In all those instances, there were elegant and sophisticated contemporary commentaries defending those odious actions. Their sophistry could not hide nor justify the basic inhumanity and ugliness of those deeds.

            While we may not have done everything right, there is one ideal we are committed to. That is “to strive for a more perfect union,” as stated with such elegant brevity in the Preamble to our Constitution, and to give full inclusive meaning to that other simple phrase, “We, the people.”

            Those ideals notwithstanding, never underestimate the ability of one individual to wreak havoc. An idiot with a matchstick could burn down a whole town, what more a leader with access to the nuclear code.

            Back to the idiot, he could only do mischief if he had access to a matchstick, the town littered with dried tinder, and it did not have a functional fire department. As residents, it is our duty to keep the metaphorical matchsticks out of the reach of potential mischief-makers, maintain a clean environment, and have our fire department in top form.

            I have great faith in our civic leaders, institutions and shared values. The city’s statement is testament to that faith. I commend Mayor Steve Tate and the Morgan Hill City leaders for reasserting and reassuring us that our core values remain steadfast.

Bakri Musa is a longtime area surgeon and former president of South Valley Islamic Community.

First published in Morgan Hill Life, February 1, 2017 (www.morganhilllife.com)

At the City Council meeting on December 14, 2016 the City Council affirmed the following Statement of Support and Assurance to the Morgan Hill Community.

To Morgan Hill Residents,                                            

Recent national events have triggered some negative impacts in many Morgan Hill residents; fear and uncertainty about their well-being and their status in our community and country. The Morgan Hill City Council and staff want to reassure our residents that we will stand up for all of them.

Many of our residents are foreign-born and fear that changes in immigration rules or enforcement could separate their families. There are also concerns about proposed federal registries of community members of the Muslim faith. And the recent nationwide spike in hate crimes is causing even more fear. Here in Morgan Hill, we cannot control the events in Washington, D.C., but we can do much to care for each other here at home. We want to assure you that:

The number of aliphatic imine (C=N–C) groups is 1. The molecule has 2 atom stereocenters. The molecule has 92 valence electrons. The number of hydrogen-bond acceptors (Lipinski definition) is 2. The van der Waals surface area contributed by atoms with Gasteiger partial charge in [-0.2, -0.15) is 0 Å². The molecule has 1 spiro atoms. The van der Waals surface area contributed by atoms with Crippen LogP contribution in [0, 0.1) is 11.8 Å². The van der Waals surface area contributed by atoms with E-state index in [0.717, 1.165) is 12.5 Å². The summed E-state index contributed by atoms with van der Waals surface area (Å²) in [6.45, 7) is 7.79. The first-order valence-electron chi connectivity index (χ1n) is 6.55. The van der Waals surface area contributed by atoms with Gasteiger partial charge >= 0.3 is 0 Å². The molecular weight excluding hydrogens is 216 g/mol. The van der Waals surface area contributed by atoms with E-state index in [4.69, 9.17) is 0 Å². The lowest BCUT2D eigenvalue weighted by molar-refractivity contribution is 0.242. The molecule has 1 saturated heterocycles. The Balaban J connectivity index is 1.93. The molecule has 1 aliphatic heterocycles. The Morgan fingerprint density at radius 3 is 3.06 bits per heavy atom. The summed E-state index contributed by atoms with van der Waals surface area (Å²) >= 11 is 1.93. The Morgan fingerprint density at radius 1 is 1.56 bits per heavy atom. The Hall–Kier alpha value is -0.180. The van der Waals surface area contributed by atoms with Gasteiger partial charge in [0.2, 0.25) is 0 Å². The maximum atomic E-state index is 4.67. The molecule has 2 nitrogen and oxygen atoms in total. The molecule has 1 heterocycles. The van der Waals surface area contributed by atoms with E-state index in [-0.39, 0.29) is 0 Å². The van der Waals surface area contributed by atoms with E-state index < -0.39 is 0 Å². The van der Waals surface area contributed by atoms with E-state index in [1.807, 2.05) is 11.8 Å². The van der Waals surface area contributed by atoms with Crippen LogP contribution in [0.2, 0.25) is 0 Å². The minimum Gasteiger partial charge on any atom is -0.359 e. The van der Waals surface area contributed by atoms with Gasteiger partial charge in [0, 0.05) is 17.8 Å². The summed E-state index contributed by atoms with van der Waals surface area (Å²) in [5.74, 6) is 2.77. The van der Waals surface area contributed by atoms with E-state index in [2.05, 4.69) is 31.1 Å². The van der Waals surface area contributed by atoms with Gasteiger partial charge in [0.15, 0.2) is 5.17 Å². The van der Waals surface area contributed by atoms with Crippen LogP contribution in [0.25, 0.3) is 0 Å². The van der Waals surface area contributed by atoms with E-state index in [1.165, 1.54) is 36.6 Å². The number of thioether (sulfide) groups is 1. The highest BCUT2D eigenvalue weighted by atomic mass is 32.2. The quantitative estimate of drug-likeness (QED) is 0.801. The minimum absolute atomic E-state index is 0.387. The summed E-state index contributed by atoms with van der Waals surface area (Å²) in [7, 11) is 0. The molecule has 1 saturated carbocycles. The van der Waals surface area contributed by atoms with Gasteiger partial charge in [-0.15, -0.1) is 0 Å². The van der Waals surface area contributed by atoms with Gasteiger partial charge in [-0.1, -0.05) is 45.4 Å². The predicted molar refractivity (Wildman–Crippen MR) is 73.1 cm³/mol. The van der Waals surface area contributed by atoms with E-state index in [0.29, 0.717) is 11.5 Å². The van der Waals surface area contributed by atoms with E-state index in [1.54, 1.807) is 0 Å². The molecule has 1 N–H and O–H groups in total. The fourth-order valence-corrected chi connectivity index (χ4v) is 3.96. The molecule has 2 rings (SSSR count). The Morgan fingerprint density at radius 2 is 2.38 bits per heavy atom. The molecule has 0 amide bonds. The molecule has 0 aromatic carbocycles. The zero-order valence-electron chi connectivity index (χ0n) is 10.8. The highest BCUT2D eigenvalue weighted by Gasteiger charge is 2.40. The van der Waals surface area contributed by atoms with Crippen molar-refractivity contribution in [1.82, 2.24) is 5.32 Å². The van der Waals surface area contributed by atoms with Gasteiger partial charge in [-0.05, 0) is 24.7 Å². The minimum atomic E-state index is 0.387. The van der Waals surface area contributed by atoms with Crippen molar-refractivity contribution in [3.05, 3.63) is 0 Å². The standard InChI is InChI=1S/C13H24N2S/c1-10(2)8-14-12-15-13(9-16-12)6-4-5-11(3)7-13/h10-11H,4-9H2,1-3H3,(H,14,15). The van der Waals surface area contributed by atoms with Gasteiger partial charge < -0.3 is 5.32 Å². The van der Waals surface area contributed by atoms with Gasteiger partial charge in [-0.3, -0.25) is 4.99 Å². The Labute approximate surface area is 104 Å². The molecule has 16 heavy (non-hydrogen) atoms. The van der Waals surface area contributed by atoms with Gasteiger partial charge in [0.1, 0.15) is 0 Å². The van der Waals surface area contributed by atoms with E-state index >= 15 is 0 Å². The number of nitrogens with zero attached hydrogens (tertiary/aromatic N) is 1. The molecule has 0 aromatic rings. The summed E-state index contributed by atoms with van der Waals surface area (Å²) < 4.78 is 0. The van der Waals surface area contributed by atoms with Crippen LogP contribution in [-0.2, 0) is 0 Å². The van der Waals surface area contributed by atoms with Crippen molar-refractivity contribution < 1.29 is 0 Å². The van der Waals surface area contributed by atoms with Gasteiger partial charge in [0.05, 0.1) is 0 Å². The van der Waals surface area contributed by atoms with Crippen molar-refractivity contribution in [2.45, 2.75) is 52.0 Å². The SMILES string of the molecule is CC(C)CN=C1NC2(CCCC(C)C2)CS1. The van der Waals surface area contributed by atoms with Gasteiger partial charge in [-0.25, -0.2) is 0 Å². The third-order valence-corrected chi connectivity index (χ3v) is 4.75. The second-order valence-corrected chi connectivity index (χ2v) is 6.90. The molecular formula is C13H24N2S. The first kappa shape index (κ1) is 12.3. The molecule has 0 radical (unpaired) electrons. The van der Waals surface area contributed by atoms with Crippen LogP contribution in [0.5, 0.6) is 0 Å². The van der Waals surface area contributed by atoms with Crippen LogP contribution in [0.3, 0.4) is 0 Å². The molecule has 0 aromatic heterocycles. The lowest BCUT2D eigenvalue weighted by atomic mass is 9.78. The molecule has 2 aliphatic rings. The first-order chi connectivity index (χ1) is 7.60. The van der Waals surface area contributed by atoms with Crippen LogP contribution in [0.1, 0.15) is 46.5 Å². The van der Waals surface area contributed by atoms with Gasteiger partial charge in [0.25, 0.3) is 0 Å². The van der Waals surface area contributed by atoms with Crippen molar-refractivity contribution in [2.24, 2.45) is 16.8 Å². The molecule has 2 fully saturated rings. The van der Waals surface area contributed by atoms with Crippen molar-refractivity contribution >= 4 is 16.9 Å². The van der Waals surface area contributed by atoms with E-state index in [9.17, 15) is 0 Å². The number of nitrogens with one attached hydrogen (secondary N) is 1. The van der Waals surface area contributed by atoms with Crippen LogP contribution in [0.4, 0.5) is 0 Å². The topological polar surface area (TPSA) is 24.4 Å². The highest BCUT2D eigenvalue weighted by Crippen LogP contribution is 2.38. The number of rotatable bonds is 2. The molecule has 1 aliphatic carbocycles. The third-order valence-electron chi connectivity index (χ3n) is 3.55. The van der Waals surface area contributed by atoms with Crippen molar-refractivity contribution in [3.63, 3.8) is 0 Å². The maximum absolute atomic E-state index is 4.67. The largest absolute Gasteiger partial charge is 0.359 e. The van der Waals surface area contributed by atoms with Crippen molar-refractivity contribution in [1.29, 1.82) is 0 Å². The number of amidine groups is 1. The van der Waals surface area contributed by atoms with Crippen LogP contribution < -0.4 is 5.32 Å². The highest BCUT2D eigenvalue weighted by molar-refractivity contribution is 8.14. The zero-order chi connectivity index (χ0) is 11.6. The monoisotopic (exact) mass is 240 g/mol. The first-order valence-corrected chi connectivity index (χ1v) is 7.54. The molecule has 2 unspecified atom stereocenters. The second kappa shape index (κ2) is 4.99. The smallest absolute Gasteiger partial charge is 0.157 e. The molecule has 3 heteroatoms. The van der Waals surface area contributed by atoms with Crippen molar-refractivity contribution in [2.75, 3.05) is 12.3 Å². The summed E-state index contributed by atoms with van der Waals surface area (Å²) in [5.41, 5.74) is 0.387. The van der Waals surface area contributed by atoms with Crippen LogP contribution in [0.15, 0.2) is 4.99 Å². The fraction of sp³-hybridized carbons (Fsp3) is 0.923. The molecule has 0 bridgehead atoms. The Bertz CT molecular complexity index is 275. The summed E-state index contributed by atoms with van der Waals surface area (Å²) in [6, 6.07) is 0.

Hate Crimes will not be tolerated in Morgan Hill
Our Police Department is committed to enforcing laws against commitment of hate crimes without regard to the immigration status of the victim or reporting party. Please report all incidents to the Police Department at 408-779-2101.

Our Police will not be used for federal immigration enforcement
Changes to immigration laws and enforcement are the responsibility of federal policy makers. Local police should not be involved in federal immigration enforcement and our Police Officers will continue to focus their time on high priority crimes. In accordance with best practices of local law enforcement professionals nationally, we will stay out of immigration enforcement. Our priority is to maintain the trusting relationship Morgan Hill Police Officers have with our community.

Anyone who witnesses or is a victim of any crime can contact the Police Department without fear of inquiry regarding their immigration status.

Your Constitutional rights will be protected
We cannot know if assertions made during national campaigning -- like Muslim registries -- will come to fruition. We will monitor any proposed legislation or executive actions from Washington and work closely with our national, state and local representatives, other cities, and if necessary, the courts, to protect the Constitutional rights of our residents.

Discrimination based on race, national origin, ethnicity, religion, age, gender, sexual orientation, color or disability is prohibited under federal and/or state law. We will protect the rights of all our residents, regardless of background or sexual orientation.

Morgan Hill residents are highly ethical; we have a set of ethical values that are fundamental to the character of our community. Foremost among the ethical values is respect. Because we respect those we interact with, we treat them honestly, fairly and responsibly. In this time of uncertainty and fear, we encourage all our residents to maintain a high level of respect in all their interactions.

Thank you for making Morgan Hill a well respected and inclusive community.


Blogger KCA ABD SHUKOR said...

Saudara Dr Bakri Musa,

Welcome back Sir.That was a long break.
Enjoy reading your articles.
Looking forward to Part 2 of The Mind:insights from science.

Hope things will get better with the challenges(if any) you are facing.

Abd Shukor Ahammu

10:53 PM  
Blogger M. Bakri Musa said...

Dear Shukor:

Thank you for your kind comments and also your show of concerns. Alham dulillah, I am fine. Have not been posting as I am busy completing my second memoir, "The Son Has Not Returned. Thirty Months As A Surgeon in My Native Malaysia." It should out in the next few months. The title is from Situr Situmorong's poem, Anak Yang Hilang. My first, Cast From the Herd. Memories Of A Matriarchal Malaysia is already out. I should resume my regular posting in the next few weeks. Sallam, Bakri Musa

8:34 AM